Our Father

“Most people are bothered by those passages of Scripture they do not understand, but the passages that bother me are those I do understand.” — Mark Twain

The lyrics to “Our Father” (under the Lyrics menu on this site) are straightforward. They are comprised mostly of a variety of descriptions of the atrociously violent acts ordered, approved, or committed by the Jewish / Christian god in the so-called ‘Bible’. Along with the lyrics above, I have included hyperlinks to the relevant passages as they have been reprinted in over 100 different translations at BibleGateway.com.

Aside from “the Good Book” itself (New Oxford Annotated edition), I used as my secondary sources The Skeptics Annotated Bible and Dwindling in Unbelief. Both are excellent websites that I highly recommend for reliable information and humorous criticism.

I have to give credit to the author of these sites, Steve Wells, for having the stomach to rummage through the Bible to compile (and comment upon) the relevant stories. For my part, Judeo-Christian mythology is not something I exactly enjoy reading. In fact, I would rank the experience alongside the nauseous feeling I get when encountering any other racist propaganda or fascist desperation.

Equally distasteful is the fact that the Bible is in origin nothing more than one tribe’s attempt to divinely sanction and glorify its own existence to the (violent) exclusion of all others. Sure, other ancient cultures had similar myths. But compared to, say, the ancient Greeks’ Iliad and Odyssey, the Judeo-Christian form of self-explanation — with all its irrelevant pedantry, hypocrisy, verbal and narrative simplicity, barbarism, and absurdity — seems no more than the product of scared children and superstitious savages.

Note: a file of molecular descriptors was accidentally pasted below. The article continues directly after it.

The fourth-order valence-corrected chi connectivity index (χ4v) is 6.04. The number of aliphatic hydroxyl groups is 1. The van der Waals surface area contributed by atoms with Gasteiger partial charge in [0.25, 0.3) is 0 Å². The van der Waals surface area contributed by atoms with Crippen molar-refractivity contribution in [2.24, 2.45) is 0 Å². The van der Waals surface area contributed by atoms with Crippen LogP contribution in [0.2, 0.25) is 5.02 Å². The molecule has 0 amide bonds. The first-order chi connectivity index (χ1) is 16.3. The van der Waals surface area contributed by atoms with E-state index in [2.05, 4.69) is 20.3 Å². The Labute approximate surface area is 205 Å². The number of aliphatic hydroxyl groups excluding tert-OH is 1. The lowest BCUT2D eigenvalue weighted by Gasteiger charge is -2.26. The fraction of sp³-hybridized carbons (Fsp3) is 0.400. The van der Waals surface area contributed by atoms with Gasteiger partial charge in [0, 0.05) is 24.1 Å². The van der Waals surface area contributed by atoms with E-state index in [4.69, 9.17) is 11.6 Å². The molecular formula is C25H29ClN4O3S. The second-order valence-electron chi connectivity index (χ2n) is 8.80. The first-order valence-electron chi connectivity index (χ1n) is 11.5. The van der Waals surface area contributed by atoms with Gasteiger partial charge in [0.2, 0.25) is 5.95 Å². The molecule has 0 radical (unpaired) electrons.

One thing I enjoy even less than reading the Bible is debating devout believers. Not a single rational argument is ever likely to convince such people of the absurdity of their beliefs because those beliefs are grounded in faith and authority, neither of which proceeds through anything even remotely close to reason, logic, evidence, clear fact, or common-sense.

For this reason, I don’t attempt to make a case here for why people should suspend their belief in the Bible. I desire to do this about as much as I want to explain to a bratty, snot-nosed little kid sitting on Santa’s lap at the mall why there’s no such thing as Santa Claus. Instead, I am happy simply to offer these general reflections and, more importantly, to provide the convenient links to the various passages I reference in the lyrics.

“The best minds will tell you that when a man has begotten a child he is morally bound to tenderly care for it, protect it from hurt, shield it from disease, clothe it, feed it, bear with its waywardness, lay no hand upon it save in kindness and for its own good, and never in any case inflict upon it a wanton cruelty. God’s treatment of his earthly children, every day and every night, is the exact opposite of all that, yet those best minds warmly justify these crimes, condone them, excuse them, and indignantly refuse to regard them as crimes at all, when he commits them.” — Mark Twain

© Joshua J. Reynolds 2015. All rights reserved.